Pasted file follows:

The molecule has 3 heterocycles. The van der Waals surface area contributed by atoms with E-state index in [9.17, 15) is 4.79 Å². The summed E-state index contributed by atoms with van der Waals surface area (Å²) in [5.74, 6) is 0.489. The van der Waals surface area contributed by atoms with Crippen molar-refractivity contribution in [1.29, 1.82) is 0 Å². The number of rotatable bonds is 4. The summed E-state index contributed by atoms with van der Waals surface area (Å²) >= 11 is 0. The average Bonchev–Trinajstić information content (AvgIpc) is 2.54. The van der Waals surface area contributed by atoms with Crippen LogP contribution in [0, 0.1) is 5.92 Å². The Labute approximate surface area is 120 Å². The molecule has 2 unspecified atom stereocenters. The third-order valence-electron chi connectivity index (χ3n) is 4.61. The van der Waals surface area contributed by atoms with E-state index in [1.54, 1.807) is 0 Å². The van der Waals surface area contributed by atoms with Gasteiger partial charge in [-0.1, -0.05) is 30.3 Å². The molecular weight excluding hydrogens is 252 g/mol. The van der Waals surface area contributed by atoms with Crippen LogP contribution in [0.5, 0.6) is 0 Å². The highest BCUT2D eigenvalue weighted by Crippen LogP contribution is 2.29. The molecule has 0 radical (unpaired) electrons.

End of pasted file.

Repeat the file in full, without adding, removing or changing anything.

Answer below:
The molecule has 3 heterocycles. The van der Waals surface area contributed by atoms with E-state index in [9.17, 15) is 4.79 Å². The summed E-state index contributed by atoms with van der Waals surface area (Å²) in [5.74, 6) is 0.489. The van der Waals surface area contributed by atoms with Crippen molar-refractivity contribution in [1.29, 1.82) is 0 Å². The number of rotatable bonds is 4. The summed E-state index contributed by atoms with van der Waals surface area (Å²) >= 11 is 0. The average Bonchev–Trinajstić information content (AvgIpc) is 2.54. The van der Waals surface area contributed by atoms with Crippen LogP contribution in [0, 0.1) is 5.92 Å². The Labute approximate surface area is 120 Å². The molecule has 2 unspecified atom stereocenters. The third-order valence-electron chi connectivity index (χ3n) is 4.61. The van der Waals surface area contributed by atoms with E-state index in [1.54, 1.807) is 0 Å². The van der Waals surface area contributed by atoms with Gasteiger partial charge in [-0.1, -0.05) is 30.3 Å². The molecular weight excluding hydrogens is 252 g/mol. The van der Waals surface area contributed by atoms with Crippen LogP contribution in [0.5, 0.6) is 0 Å². The highest BCUT2D eigenvalue weighted by Crippen LogP contribution is 2.29. The molecule has 0 radical (unpaired) electrons.